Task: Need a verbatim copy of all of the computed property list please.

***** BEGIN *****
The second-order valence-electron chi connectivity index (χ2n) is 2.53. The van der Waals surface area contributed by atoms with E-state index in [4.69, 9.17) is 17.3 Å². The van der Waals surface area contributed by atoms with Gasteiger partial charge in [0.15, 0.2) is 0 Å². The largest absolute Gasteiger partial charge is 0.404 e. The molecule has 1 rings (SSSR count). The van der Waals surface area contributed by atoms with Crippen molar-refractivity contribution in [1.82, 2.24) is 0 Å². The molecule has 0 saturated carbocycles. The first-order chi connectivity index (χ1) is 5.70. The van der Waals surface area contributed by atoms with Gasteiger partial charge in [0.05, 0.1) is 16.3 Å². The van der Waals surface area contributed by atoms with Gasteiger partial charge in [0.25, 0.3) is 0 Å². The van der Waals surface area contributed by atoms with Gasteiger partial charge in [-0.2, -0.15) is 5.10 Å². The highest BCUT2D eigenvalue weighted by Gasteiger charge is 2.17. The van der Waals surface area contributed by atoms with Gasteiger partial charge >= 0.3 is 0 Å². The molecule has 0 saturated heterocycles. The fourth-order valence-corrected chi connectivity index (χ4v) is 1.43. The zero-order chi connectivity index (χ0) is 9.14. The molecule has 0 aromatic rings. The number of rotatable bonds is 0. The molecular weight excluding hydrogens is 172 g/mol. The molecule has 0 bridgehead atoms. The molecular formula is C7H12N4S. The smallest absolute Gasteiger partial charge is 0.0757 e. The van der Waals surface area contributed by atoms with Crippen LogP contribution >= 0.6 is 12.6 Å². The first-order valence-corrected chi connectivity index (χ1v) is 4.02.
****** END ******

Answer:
The second-order valence-electron chi connectivity index (χ2n) is 2.53. The van der Waals surface area contributed by atoms with E-state index in [4.69, 9.17) is 17.3 Å². The van der Waals surface area contributed by atoms with Gasteiger partial charge in [0.15, 0.2) is 0 Å². The largest absolute Gasteiger partial charge is 0.404 e. The molecule has 1 rings (SSSR count). The van der Waals surface area contributed by atoms with Crippen molar-refractivity contribution in [1.82, 2.24) is 0 Å². The molecule has 0 saturated carbocycles. The first-order chi connectivity index (χ1) is 5.70. The van der Waals surface area contributed by atoms with Gasteiger partial charge in [0.05, 0.1) is 16.3 Å². The van der Waals surface area contributed by atoms with Gasteiger partial charge in [0.25, 0.3) is 0 Å². The van der Waals surface area contributed by atoms with Gasteiger partial charge in [-0.2, -0.15) is 5.10 Å². The highest BCUT2D eigenvalue weighted by Gasteiger charge is 2.17. The van der Waals surface area contributed by atoms with Gasteiger partial charge >= 0.3 is 0 Å². The molecule has 0 saturated heterocycles. The fourth-order valence-corrected chi connectivity index (χ4v) is 1.43. The zero-order chi connectivity index (χ0) is 9.14. The molecule has 0 aromatic rings. The number of rotatable bonds is 0. The molecular weight excluding hydrogens is 172 g/mol. The molecule has 0 bridgehead atoms. The molecular formula is C7H12N4S. The smallest absolute Gasteiger partial charge is 0.0757 e. The van der Waals surface area contributed by atoms with Crippen LogP contribution >= 0.6 is 12.6 Å². The first-order valence-corrected chi connectivity index (χ1v) is 4.02.